As far as diversity in major-league motorsports goes, the IZOD IndyCar Series has most of the racing world beat. For one, there's the biggest female racing star in the world right now, Danica Patrick. There's owner-driver Sarah Fisher, whose program has expanded gradually every year since she started her own team, and will even field two cars in some races this year. There's Ana Beatriz, a Firestone Indy Lights Series graduate who will make her IndyCar debut in her home country of Brazil in a week and a half. And yes, Milka Duno may still be hanging around.
But Simona de Silvestro may have the talent to surpass all of them.
The Swiss driver, 21, will join HVM Racing for the duration of the schedule after three years in the Atlantic Championship. Bringing her Atlantic sponsor, Stargate Worlds, with her, she will be one of up to four drivers competing for Rookie of the Year this season.
De Silvestro's first year in Atlantics, 2007, was a struggle, as is to be expected from a young driver moving up. But in 2008, she won the season-opening race at Long Beach, moving up to eighth in points at the end of the year. Last season, she dominated for much of the year, winning four races and staying in the title hunt until falling out of the final race of the year on the first lap. Eventually she finished third in points.
That's three more wins than Beatriz had over two years in Indy Lights, although each woman has a third and an eighth place finish in the standings of their respective series. As for Patrick, she never won an Atlantic race in two seasons despite running for a top team.
Katherine Legge was the last woman to dominate the Atlantic Championship, having spent much of 2005 on top and finishing third in the standings that year with three wins. Legge won in her first career Atlantic start, the 2005 season opener at Long Beach, and was even given a Formula 1 test at the end of the year for her efforts.
Legge, unfortunately, flamed out in Champ Car, perhaps a result of only spending one year in a major development series. A major crash at Road America in her rookie year, 2006, may also have affected her psyche. She has spent the past two years in the German DTM series, but has not yet scored a point in that series.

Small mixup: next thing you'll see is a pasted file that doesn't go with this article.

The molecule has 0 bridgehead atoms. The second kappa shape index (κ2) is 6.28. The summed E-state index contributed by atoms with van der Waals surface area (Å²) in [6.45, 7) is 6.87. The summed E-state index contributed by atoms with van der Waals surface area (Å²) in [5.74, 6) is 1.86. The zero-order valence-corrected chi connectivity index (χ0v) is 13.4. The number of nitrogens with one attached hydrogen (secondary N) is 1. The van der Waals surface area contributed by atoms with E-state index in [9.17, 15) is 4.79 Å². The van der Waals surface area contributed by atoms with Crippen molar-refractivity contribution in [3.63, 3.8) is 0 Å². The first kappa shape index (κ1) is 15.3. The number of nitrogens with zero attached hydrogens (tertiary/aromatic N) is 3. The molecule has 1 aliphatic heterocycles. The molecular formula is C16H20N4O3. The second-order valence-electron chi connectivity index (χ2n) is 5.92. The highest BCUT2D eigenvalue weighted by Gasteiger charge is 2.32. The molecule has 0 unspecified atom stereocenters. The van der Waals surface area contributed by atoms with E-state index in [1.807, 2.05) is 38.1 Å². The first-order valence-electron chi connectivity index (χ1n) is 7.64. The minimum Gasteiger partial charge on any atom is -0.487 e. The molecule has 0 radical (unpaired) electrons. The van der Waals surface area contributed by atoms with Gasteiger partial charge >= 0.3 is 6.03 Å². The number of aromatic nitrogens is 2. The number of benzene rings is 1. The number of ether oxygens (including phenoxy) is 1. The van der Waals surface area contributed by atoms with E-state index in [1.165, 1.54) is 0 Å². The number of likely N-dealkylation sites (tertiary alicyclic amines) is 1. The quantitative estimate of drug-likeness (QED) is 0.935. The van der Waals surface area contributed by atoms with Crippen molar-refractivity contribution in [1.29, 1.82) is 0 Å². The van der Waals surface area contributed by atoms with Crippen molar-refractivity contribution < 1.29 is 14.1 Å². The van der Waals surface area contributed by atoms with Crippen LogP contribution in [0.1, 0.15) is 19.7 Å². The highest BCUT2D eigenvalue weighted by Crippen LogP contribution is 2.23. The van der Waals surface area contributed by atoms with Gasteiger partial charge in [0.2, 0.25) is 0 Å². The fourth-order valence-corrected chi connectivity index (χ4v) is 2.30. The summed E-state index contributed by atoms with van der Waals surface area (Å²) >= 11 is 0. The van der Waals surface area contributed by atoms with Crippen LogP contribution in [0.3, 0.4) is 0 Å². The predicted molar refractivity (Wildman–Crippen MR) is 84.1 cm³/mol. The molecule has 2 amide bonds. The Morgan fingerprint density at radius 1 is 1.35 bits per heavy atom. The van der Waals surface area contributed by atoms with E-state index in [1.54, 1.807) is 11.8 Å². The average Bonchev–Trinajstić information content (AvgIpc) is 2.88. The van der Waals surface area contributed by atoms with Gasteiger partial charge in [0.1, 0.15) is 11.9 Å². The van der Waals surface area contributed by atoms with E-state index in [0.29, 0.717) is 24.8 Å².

What gives de Silvestro an advantage over all of these other women, however, is the fact that she has spent enough time in developmental series to learn what it takes to drive consistently well. All of the other drivers in question had major ups and downs in their development seasons, and none of them really spent enough time in one major series to have a barnstorming championship run. Even Legge's 2005 season was marred by four finishes outside of the top five. Last year, de Silvestro only finished worse than fifth on two occasions. Nine races out of 12 she stood on the podium.
Unlike Beatriz, she doesn't have to focus on finding funding to run the rest of the season. Unlike Fisher, she doesn't have to balance the day-to-day responsibilities of running a race team. She can just focus on driving the race car.
In terms of gender, her only competition is Danica Patrick, who seems to be more and more of a falling star every minute. Three disastrous stock car runs, capped off by running full-throttle into the back of another car in Las Vegas, have shaken her. She has improved on her previous year's championship ranking every year since joining IndyCar, topping off at fifth last year, but with more competitive cars capable of winning on the grid this year, she may take a hit. She hasn't won a race since the split-series weekend in early 2008, and even that was won on fuel mileage.
Danica's celebrity is the biggest thing she has going for her, and it gets in the way of her racing. More and more people simply know her as the "Go Daddy girl," and more and more people are going to know her as a stock car driver as she inevitably expands her schedule in those cars.
De Silvestro will not have to face the pressure of being Danica Patrick, and that may be her biggest advantage of all. The expectations on her are not so great, as she is a rookie with zero oval experience driving for a single-car team that has unfortunately brought up the back of the grid for the past couple of years. Then again, last year's issues were partially due to a string of bad luck, and expanding to two cars mid-season began stretching the team's resources thin.
But because of that lack of pressure, she can work with HVM at her own pace, knowing that she will be somewhat competitive at the very least on road and street courses. For what it's worth, De Silvestro bested Patrick in the final open IndyCar test session last week.
By the time the oval sections of the schedule finally come up, de Silvestro will hopefully have had some competitive runs on the road and street circuits. With the confidence that she can run up front in the right situation, she should be just fine on the ovals once she gets a little experience.
Within a few years, provided the team sticks together and make progress, we may see Simona de Silvestro in the winner's circle with relative frequency. Time may anoint her a more accomplished driver than Patrick, if she can avoid the pitfalls of poor equipment and excessive celebrity.